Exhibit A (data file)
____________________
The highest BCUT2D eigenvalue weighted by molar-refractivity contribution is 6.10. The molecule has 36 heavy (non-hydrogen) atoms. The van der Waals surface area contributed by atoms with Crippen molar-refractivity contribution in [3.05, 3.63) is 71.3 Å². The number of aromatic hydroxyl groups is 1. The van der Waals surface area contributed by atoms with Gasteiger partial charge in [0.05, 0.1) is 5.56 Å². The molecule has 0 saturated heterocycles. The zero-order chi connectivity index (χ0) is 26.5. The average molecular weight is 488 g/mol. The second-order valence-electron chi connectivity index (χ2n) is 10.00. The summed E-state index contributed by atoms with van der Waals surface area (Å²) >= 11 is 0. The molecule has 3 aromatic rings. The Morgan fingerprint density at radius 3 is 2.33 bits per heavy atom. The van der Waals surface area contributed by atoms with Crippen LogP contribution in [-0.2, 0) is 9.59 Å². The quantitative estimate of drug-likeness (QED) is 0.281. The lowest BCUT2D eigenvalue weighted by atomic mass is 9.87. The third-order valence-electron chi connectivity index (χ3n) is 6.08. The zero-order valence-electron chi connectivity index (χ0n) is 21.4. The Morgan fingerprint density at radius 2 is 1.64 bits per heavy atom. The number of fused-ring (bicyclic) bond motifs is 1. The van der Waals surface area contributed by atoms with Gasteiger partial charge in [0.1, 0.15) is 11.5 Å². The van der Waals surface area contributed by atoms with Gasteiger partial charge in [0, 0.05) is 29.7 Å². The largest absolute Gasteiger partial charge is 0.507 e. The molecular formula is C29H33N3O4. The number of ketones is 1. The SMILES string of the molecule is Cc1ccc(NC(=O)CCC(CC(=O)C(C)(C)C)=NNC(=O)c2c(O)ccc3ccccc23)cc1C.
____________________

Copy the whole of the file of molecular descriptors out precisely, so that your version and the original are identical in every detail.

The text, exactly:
The highest BCUT2D eigenvalue weighted by molar-refractivity contribution is 6.10. The molecule has 36 heavy (non-hydrogen) atoms. The van der Waals surface area contributed by atoms with Crippen molar-refractivity contribution in [3.05, 3.63) is 71.3 Å². The number of aromatic hydroxyl groups is 1. The van der Waals surface area contributed by atoms with Gasteiger partial charge in [0.05, 0.1) is 5.56 Å². The molecule has 0 saturated heterocycles. The zero-order chi connectivity index (χ0) is 26.5. The average molecular weight is 488 g/mol. The second-order valence-electron chi connectivity index (χ2n) is 10.00. The summed E-state index contributed by atoms with van der Waals surface area (Å²) >= 11 is 0. The molecule has 3 aromatic rings. The Morgan fingerprint density at radius 3 is 2.33 bits per heavy atom. The van der Waals surface area contributed by atoms with Crippen LogP contribution in [-0.2, 0) is 9.59 Å². The quantitative estimate of drug-likeness (QED) is 0.281. The lowest BCUT2D eigenvalue weighted by atomic mass is 9.87. The third-order valence-electron chi connectivity index (χ3n) is 6.08. The zero-order valence-electron chi connectivity index (χ0n) is 21.4. The Morgan fingerprint density at radius 2 is 1.64 bits per heavy atom. The number of fused-ring (bicyclic) bond motifs is 1. The van der Waals surface area contributed by atoms with Gasteiger partial charge in [0.1, 0.15) is 11.5 Å². The van der Waals surface area contributed by atoms with Gasteiger partial charge in [0, 0.05) is 29.7 Å². The largest absolute Gasteiger partial charge is 0.507 e. The molecular formula is C29H33N3O4. The number of ketones is 1. The SMILES string of the molecule is Cc1ccc(NC(=O)CCC(CC(=O)C(C)(C)C)=NNC(=O)c2c(O)ccc3ccccc23)cc1C.